Everything’s not awesome in Free City. The citizens may look happy enough – especially this one chipper bank teller in a blue shirt named Guy (Ryan Reynolds) – but in reality, they’re being robbed, punched, kicked, shot at, and hit by cars on a daily basis. In fact, it’s so routine that when Guy’s bank gets held up, he doesn’t even pause his conversation with the security guard (Lil Rel Howery) as the two drop to the ground, doused in their daily shower of breakaway glass pebbles. This’ll all be over soon, and then it will happen again tomorrow.
The shout out to The Lego Movie in that first paragraph is no accident. There it was Emmett Brickowski, and in Free Guy, it’s Guy … well, just Guy. But you’ve got a very similar scenario where a cheery nobody suddenly realises his own agency with the assistance of an ass-kicker of a manic pixie dream girl (Jodie Comer), making a splash in his artificial world in which no one dares to stray from their programming.
In this case the programming is literal, as Guy is an NPC (non-player character) in a video game loosely based on something like Grand Theft Auto. The player characters are distinguished by their sunglasses, which show them all the ammo and health points and other rewards bobbing mid-air in the environment. One day Guy gets a pair, and his world changes.
Free Guy may never have existed in this exact form, but that doesn’t keep it from feeling overly familiar. And that’s not even counting its similarity to The Lego Movie, which the movie stops resembling so much after that opening. We’ve seen movies set inside video games, we’ve seen characters who start as non-entities become entities, we’ve seen movies where characters are continually reset to the start of the same day, as all the many variations on Groundhog Day in the past few years have done. Free Guy tries to be of the moment by involving real-life YouTubers who specialise in playing video games on their channels, and concentrating its outside-the-game story on an evil software company. But it’s really only dressing up the same ideas in new clothing. Shawn Levy is just the type of middle-of-the-road director you would expect to preside over all this.
There’s plenty of fun to be had within this framework, sure. Ryan Reynolds has become one of the most consistently entertaining presences in Hollywood, and his charm can take a movie much farther than it would get without him. Kudos also for casting Jodie Comer as a mousy programmer whose in-game avatar allows her all the power she doesn’t have in the real world, especially as this is a big departure from her character in Killing Eve. Comer’s about to become The Next Big Thing if she isn’t already. You just wish the movie they find themselves in didn’t feel so pro forma.
Not all the talent here is properly utilised, though. Taika Waititi appears as the dickhead owner of the evil software company, Antwan, who never turns down an opportunity to be cruel to his underlings or execute an underhanded scheme. That misses the essential playfulness of the actor-director, the world’s most effective delivery system for the unique comedy coming out of New Zealand. Even his occasional clever turn of phrase curdles under the weight of his oppressive personality.
In fact, Waititi, director of the last and next Thor movie, is one of the regrettable ways this film reminds us that it’s the latest product off the Disney assembly line. Part of the big finale – which has to do with whether the game will be wiped from server and all the characters lost, as you might imagine – involves repurposing some signature iconography from Marvel and Star Wars, two of Disney’s flagship properties. There’s a brief tingle of excitement when these things appear, replaced almost immediately by an awareness of the way the Mouse House is peddling its wares to you once again. Then it also reminds you of the other times it has done that, such as Ralph Breaks the Internet – another movie about the inner lives of video game characters.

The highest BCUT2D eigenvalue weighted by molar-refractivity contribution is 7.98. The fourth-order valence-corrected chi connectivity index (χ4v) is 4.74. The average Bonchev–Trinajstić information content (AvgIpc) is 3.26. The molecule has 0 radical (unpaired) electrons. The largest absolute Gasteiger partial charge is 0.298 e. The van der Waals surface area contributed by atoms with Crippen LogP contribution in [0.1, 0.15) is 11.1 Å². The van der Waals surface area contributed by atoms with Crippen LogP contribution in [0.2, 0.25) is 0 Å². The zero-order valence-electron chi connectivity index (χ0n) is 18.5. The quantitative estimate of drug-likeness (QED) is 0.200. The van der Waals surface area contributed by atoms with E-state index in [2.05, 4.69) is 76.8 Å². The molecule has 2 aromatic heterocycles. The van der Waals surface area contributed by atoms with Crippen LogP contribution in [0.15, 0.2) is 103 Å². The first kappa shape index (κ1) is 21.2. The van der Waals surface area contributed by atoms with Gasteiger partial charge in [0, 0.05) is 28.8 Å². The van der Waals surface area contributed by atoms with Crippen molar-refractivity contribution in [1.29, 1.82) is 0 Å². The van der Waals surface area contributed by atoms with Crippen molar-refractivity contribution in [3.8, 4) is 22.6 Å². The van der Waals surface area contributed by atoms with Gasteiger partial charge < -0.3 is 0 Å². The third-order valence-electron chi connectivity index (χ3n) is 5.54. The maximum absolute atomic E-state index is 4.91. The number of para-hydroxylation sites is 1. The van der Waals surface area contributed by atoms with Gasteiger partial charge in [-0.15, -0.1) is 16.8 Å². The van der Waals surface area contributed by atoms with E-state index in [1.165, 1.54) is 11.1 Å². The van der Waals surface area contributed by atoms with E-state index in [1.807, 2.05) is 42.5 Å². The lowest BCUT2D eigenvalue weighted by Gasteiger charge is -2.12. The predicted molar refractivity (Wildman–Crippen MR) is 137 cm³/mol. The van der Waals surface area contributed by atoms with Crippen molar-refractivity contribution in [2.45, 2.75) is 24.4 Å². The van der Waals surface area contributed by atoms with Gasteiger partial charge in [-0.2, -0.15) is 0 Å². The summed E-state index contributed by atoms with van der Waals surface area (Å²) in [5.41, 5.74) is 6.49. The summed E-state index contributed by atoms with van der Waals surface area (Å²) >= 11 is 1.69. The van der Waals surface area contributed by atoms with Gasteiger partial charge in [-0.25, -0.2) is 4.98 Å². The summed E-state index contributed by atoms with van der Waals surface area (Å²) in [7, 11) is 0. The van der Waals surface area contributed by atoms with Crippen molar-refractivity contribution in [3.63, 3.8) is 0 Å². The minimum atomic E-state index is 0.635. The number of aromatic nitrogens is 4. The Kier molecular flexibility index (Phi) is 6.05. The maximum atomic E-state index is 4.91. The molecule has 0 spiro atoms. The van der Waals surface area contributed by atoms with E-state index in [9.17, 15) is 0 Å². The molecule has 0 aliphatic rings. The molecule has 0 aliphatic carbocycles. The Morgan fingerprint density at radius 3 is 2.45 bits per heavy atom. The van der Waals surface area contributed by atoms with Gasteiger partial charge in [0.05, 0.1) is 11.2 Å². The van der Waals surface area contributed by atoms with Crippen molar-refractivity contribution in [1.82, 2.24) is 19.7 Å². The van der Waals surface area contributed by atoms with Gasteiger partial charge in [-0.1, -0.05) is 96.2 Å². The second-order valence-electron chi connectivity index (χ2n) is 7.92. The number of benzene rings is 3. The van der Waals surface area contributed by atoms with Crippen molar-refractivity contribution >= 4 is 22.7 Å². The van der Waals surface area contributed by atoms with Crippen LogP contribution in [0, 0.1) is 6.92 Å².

It would be easy to get sufficient enjoyment from Free Guy if it were the first movie of its kind that you saw, and for some viewers, maybe it will be. There are a few moments that effectively play up the behavioural constraints of a non-player character, mining for laughs what we know about the roles these characters play in a video game narrative. For example, there’s one character whose duties so consistently require him to hold up his hands when held at gunpoint, that he finds himself unable to lower them, even when Guy is delivering a pep talk about fighting for his digital rights.
Which is a good way to segue into what Free Guy is about, thematically speaking. It’s apparently a way to encourage the wallflowers in the audience – represented here not only by the NPCs, but by real-world gamers who don’t engage with their real world – to assert their individuality, to not let life pass them by, to stand up to the malignant narcissist Kiwi video game magnates in their own lives who may be controlling them. Don’t be a non-player, be a player – but also, don’t just be a video game player, go smell the roses, digital or otherwise. Experience the real, or if you are experiencing the artificial, at least do it somewhere that isn’t full of bank robbers and blonde bombshells.
Sure, fine. Free Guy is entertaining if you don’t let it penetrate too deeply into your intellect. But it should be funnier and it should be more original, and if it weren’t the only new Hollywood tentpole available on a streaming service while most Australian cinemas are in their third month of lockdown, it might be worth passing on entirely.
Free Guy is currently available for streaming on Disney+.